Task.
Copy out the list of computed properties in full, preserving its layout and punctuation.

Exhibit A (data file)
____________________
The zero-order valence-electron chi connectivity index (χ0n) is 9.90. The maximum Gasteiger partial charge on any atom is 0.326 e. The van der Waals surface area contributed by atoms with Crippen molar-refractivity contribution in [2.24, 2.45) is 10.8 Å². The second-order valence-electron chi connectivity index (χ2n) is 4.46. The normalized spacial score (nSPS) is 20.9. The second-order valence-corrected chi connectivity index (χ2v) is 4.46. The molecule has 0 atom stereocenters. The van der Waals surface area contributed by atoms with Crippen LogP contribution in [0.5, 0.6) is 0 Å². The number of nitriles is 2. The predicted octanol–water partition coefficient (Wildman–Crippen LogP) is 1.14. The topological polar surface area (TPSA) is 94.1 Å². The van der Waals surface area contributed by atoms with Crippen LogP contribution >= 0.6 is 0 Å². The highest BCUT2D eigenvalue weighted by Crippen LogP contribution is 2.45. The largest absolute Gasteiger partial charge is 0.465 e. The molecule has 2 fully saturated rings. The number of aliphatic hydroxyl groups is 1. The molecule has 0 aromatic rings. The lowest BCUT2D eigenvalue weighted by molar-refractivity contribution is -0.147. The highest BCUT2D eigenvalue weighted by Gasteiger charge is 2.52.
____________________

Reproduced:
The zero-order valence-electron chi connectivity index (χ0n) is 9.90. The maximum Gasteiger partial charge on any atom is 0.326 e. The van der Waals surface area contributed by atoms with Crippen molar-refractivity contribution in [2.24, 2.45) is 10.8 Å². The second-order valence-electron chi connectivity index (χ2n) is 4.46. The normalized spacial score (nSPS) is 20.9. The second-order valence-corrected chi connectivity index (χ2v) is 4.46. The molecule has 0 atom stereocenters. The van der Waals surface area contributed by atoms with Crippen LogP contribution in [0.5, 0.6) is 0 Å². The number of nitriles is 2. The predicted octanol–water partition coefficient (Wildman–Crippen LogP) is 1.14. The topological polar surface area (TPSA) is 94.1 Å². The van der Waals surface area contributed by atoms with Crippen LogP contribution >= 0.6 is 0 Å². The highest BCUT2D eigenvalue weighted by Crippen LogP contribution is 2.45. The largest absolute Gasteiger partial charge is 0.465 e. The molecule has 2 fully saturated rings. The number of aliphatic hydroxyl groups is 1. The molecule has 0 aromatic rings. The lowest BCUT2D eigenvalue weighted by molar-refractivity contribution is -0.147. The highest BCUT2D eigenvalue weighted by Gasteiger charge is 2.52.